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My name is Mylène Francoeur, I am 29 years old, and I am from Canada. I am currently finishing my Master Degree in International Ecology at the University of Sherbrooke, Canada.
As far as I can remember, I have always been curious to discover the world that surrounds me. Throughout the years, different travelling opportunities have presented themselves to me and little by little, the world became mine to discover. Those travels confirmed my passion for nature and opened my eyes on the complexity of the relationship between men and their environment. It is often difficult to understand the reason behind certain actions that mankind has towards nature. However, I firmly believe that a big part of the solution lies in the implication of local communities and in the roles that we give them in resolving those problems.
A learning experience
My stay in Madagascar was one of the most rewarding experiences of my life, both on a professional and personal level. The community offered us a warm welcome and was very eager to work with us for the good of their environment. How can you not be motivated when people are so excited to learn and to offer you a helping hand? While we were able to teach many things to the community they quickly returned the favour by teaching us a few things as well. Despite the difficulties that stood in our way, the community always pulled through to give us a hand to come up with ingenious ways to make things work. Resourcefulness seemed to come so naturally to the community that work and kitchen tools could be made out of nothing. To this day, I am still impressed by the ingenuity of the children that would build toys from materials that to me would end up in the garbage. This was a nice life lesson for someone that grew up in a consumer country. My experience in Madagascar was one of sharing knowledge from us, the volunteers, to the people of Madagascar and it will forever be in my heart.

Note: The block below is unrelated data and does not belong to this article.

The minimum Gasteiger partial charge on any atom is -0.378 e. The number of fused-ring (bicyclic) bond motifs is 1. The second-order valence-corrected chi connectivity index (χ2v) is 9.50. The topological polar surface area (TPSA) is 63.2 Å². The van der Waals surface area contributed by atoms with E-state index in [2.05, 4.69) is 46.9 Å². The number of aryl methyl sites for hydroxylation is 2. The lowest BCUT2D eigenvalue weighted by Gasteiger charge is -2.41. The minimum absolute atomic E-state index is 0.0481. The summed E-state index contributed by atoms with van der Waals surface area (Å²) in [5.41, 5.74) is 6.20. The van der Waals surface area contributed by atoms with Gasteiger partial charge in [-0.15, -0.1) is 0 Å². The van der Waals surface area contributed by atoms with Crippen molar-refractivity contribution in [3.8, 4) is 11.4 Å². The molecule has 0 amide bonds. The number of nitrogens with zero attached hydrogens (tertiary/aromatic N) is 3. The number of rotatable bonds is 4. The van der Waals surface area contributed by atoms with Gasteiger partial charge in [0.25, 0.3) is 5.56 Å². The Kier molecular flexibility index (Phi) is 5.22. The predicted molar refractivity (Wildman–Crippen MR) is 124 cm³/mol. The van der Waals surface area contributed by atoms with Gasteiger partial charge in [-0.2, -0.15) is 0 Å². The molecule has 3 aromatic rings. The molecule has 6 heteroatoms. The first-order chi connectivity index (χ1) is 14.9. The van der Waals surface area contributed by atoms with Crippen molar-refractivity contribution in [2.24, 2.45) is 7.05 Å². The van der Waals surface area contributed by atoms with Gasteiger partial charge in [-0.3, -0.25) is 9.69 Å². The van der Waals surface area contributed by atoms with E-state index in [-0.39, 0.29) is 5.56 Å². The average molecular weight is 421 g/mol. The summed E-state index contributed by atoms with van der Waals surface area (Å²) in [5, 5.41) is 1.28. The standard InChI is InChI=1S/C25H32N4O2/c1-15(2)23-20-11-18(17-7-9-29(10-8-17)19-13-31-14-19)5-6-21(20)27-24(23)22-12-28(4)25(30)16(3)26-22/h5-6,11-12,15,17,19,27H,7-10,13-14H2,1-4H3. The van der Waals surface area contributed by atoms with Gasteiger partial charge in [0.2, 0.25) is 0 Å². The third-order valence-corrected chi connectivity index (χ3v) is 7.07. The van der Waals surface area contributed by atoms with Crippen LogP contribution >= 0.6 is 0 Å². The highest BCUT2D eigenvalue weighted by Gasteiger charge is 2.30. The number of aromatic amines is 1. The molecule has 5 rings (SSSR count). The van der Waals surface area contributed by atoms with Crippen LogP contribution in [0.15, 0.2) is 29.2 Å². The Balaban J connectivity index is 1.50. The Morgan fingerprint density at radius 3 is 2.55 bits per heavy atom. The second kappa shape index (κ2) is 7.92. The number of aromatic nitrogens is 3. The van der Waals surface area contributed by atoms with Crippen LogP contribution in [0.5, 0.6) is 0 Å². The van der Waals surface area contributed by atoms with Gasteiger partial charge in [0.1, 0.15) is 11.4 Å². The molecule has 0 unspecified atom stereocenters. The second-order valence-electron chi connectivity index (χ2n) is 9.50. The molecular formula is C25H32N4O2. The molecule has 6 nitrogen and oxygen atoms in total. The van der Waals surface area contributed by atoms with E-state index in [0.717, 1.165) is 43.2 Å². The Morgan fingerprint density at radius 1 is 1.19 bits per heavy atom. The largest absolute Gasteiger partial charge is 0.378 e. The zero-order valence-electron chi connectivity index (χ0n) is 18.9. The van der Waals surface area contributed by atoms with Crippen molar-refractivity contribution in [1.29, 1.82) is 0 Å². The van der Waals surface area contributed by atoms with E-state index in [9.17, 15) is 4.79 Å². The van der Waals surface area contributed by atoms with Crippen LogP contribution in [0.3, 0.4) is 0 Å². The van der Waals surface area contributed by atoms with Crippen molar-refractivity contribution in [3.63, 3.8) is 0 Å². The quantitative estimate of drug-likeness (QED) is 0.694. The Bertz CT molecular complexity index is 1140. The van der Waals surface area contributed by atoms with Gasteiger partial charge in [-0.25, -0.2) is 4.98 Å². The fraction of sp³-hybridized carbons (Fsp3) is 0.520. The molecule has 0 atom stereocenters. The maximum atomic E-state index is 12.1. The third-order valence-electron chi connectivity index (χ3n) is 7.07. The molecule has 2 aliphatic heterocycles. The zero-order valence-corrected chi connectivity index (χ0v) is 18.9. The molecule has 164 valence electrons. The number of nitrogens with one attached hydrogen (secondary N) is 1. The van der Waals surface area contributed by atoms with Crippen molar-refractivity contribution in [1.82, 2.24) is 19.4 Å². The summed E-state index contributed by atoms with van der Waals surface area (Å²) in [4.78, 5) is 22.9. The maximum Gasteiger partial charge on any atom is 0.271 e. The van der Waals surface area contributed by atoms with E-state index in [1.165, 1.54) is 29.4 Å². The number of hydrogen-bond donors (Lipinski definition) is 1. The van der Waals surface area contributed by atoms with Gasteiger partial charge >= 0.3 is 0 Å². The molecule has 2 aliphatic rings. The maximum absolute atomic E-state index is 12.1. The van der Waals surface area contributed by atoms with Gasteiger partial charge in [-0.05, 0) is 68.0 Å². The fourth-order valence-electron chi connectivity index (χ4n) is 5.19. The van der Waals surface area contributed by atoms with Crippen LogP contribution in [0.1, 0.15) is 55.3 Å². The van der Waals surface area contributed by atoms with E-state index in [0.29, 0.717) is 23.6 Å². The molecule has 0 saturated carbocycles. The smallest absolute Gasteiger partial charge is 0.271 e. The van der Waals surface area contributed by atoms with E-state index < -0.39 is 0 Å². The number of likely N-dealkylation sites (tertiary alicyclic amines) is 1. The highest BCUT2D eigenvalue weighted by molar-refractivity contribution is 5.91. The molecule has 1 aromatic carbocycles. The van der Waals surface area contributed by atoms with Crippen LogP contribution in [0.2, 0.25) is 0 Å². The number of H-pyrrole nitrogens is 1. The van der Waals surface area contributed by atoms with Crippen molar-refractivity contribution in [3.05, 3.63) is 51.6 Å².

Me and technology!
This might sound strange but what scared me the most about my trip to Madagascar wasn’t to be in a place where there wasn’t any running water or ways of communication… What scared me the most was the fact that I had to create a movie during my stay in Madagascar! How could I possibly achieve that? Which theme was I going to pick? Even if I had all the will power in the world, I had no experience or knowledge on movie production… When I first got to Madagascar, I quickly noticed that many of the other volunteers already had a bit of experience with movie production. I must admit that I was relieved that some of the team members had previous experience in this but this also made me a bit shy about my lack of knowledge on the subject. Fortunately, I quickly realized that each member of the team had their own strengths and assets to bring to the rest of the team. Who would’ve thought that one day I was going to produce my own movie as well as radio shows? I am the first one to be both surprised and proud of myself! This shows that it is always possible to surpass what we believe we can do. Hooray for collaboration and team work!
Here is a concrete example of action led in the field by a team of WWF volunteers. You can see the difficulties they met , their successes and of course the importance of that kind of project within the country communities in Madagascar.